With the return of Last Call, our goal is to highlight the craft of thoughtful, innovative cocktails created by local bartenders and mixologists. Our first drink, the Bitter Apple, comes from Long Road Distillers’ first-ever “Taking the Long Road Cocktail Competition,” which challenged local bartenders to create a premium libation with Long Road spirits. Maureen Di Virgilio from The Green Well in Grand Rapids walked us through her winning recipe.
The Bitter Apple, the winning drink in Long Road Distillers’ recent "Taking the Long Road" cocktail competition, is a tall drink with a short list of ingredients. While the recipe might be simple, the flavor profile is meant to be deceptively complex.
Based on a traditional Polish concoction which combines bison grass vodka with apple juice and lots of ice, the cocktail comprises certain tasting notes from the original — resiny, grassy, floral and tart — but makes use of local ingredients to provide a fresh and contemporary twist.
While jotting down ideas for the Long Road competition, I found myself wanting to showcase the distillery’s vodka. Made from red winter wheat sourced locally from Pilot Malt House in Byron Center, it's unique among Michigan vodkas and stands out from most American-made vodkas in general. A full body and distinct flavor express a sense of terroir that is challenging but gratifying to integrate into cocktails.
The next step fell into place during a homebrewing class out at Gravel Bottom Brewery in Ada. Preparing an oatmeal stout under the tutelage of beer guru Ben Darcie, my classmate and I were constantly reminded to smell the brew as it developed. Experiencing how the beer's aromas changed through the addition of malt, hops and yeast was an engaging olfactory experience that I was inspired to mirror in a cocktail. On top of that, creating a bridge between beer and cocktails is a win-win move when it comes to West Michigan imbibers.
I purchased a packet of pellets and set to work on an infusion with Fuggle hops, a traditional English varietal that produces floral, grassy aromas. Hop pellets are affordable and available at any brewing supply store (O'Connor's, Gravel Bottom and Siciliano's are all great local purveyors). My intent was to keep Long Road’s vodka with all of its remarkable texture and character as the base spirit, and then accent the drink with a small amount of the hop-struck version.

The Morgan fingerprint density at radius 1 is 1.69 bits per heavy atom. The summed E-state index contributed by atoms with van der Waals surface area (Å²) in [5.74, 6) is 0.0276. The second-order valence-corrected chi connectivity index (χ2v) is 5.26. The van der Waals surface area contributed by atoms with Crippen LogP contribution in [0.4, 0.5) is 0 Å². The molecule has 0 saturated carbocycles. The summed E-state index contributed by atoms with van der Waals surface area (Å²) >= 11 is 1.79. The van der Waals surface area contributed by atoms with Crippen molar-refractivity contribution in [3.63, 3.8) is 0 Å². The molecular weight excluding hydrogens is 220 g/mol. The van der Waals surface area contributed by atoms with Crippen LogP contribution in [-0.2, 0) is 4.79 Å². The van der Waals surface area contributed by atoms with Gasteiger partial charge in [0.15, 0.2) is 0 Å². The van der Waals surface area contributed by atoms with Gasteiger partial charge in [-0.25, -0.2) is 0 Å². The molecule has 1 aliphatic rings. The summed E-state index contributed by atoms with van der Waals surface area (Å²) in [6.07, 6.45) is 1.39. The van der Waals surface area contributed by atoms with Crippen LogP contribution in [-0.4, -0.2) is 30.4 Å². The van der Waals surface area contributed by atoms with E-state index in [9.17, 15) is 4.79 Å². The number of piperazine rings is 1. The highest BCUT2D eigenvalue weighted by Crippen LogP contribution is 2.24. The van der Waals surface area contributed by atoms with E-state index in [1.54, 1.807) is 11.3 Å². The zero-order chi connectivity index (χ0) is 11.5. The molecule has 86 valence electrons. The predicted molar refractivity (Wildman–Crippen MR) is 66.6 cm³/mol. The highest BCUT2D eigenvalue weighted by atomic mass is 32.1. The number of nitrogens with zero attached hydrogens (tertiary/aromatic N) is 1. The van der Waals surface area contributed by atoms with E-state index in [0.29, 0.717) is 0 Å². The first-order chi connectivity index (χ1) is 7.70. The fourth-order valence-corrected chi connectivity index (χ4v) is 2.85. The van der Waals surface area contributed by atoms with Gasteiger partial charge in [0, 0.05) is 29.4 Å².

The most serious struggle was probably over whether to use fresh or store-bought apple juice. I'm a "if it ain't broke, don't fix it" type when it comes to the classics, and enjoy the easily accessible sweetness of good old Martinelli's apple juice (for a lower-maintenance version of the drink, pick some up at Martha's Vineyard). The decision lay again with aromatic power, as the freshly-made juice was far more fragrant.
A few finishing touches tied everything together and also elevated the drink to competition-worthy status. Fee Bros. Rhubarb Bitters enhanced the tartness of the fresh apple juice, and large, rough diamonds of dense, hand-carved ice provided the proper amount of chill and dilution. I chose to start with a large ice block, which I scored, cut down into more manageable chunks, and, using an extremely sharp knife, shaped and faceted once the ice had tempered.
How to Make a Bitter Apple
2 oz. Long Road vodka
.25 oz. hop-infused Long Road vodka
4 oz. fresh apple juice
4 dashes Fee Bros. Rhubarb Bitters
In a chilled collins glass, place 1 or 2 large, dense ice cubes. Add vodka, hop vodka, apple juice and bitters; stir gently for a few rotations. No garnish.
2 cups Long Road Vodka
One 1-oz. package Fuggle hop pellets
In a small sauce pot, heat vodka for 10 minutes over low heat (don’t boil). Add hop pellets and allow to infuse for 30 minutes. Remove and fine strain.
Fresh Apple Juice
3 Pink Lady apples
1 Honeycrisp apple
Try to use as much of the apple as possible to retain the maximum amount of flavor. Leave the skin on, for example, and instead of coring the apple, try cutting it in half and scooping the seeds out with a tomato corer. Depending on the size and capabilities of the juicer you have available, cut the apples into manageable pieces and juice away. Skim the foamy residue from the top. Strain.
Note: For a beautiful, clarified final product like I used in the competition cocktail, you just need a coffee filter, a fine-mesh strainer and a little patience. Set the strainer over a bowl and line it with the coffee filter, then pour the juice into the filter. Walk away and browse your suggestions on Netflix. Return after a short documentary.
Creating the Proper Ice
There are plenty of molds available that would produce excellent ice for this drink and are a lot safer than carving your own. Choose a highball or collins ice mold, either spherical or rectangular. These options will produce appropriately-sized, slow-melting ice.